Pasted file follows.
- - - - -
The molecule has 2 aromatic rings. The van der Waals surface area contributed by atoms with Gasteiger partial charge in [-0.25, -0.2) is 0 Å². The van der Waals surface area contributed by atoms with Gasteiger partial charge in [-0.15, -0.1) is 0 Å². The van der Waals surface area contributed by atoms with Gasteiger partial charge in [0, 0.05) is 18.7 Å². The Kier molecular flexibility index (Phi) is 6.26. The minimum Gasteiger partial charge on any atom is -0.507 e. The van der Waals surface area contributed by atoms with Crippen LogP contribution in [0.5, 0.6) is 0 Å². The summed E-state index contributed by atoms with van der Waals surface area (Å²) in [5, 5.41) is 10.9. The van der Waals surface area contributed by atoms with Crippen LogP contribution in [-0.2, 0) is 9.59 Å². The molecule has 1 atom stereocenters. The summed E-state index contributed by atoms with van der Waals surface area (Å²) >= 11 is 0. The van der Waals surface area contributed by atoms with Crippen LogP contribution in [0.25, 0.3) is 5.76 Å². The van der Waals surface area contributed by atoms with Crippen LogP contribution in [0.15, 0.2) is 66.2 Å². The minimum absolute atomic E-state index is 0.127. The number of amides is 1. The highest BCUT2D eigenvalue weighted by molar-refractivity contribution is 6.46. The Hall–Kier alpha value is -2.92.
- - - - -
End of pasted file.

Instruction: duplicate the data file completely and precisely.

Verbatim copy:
The molecule has 2 aromatic rings. The van der Waals surface area contributed by atoms with Gasteiger partial charge in [-0.25, -0.2) is 0 Å². The van der Waals surface area contributed by atoms with Gasteiger partial charge in [-0.15, -0.1) is 0 Å². The van der Waals surface area contributed by atoms with Gasteiger partial charge in [0, 0.05) is 18.7 Å². The Kier molecular flexibility index (Phi) is 6.26. The minimum Gasteiger partial charge on any atom is -0.507 e. The van der Waals surface area contributed by atoms with Crippen LogP contribution in [0.5, 0.6) is 0 Å². The summed E-state index contributed by atoms with van der Waals surface area (Å²) in [5, 5.41) is 10.9. The van der Waals surface area contributed by atoms with Crippen LogP contribution in [-0.2, 0) is 9.59 Å². The molecule has 1 atom stereocenters. The summed E-state index contributed by atoms with van der Waals surface area (Å²) >= 11 is 0. The van der Waals surface area contributed by atoms with Crippen LogP contribution in [0.25, 0.3) is 5.76 Å². The van der Waals surface area contributed by atoms with Crippen LogP contribution in [0.15, 0.2) is 66.2 Å². The minimum absolute atomic E-state index is 0.127. The number of amides is 1. The highest BCUT2D eigenvalue weighted by molar-refractivity contribution is 6.46. The Hall–Kier alpha value is -2.92.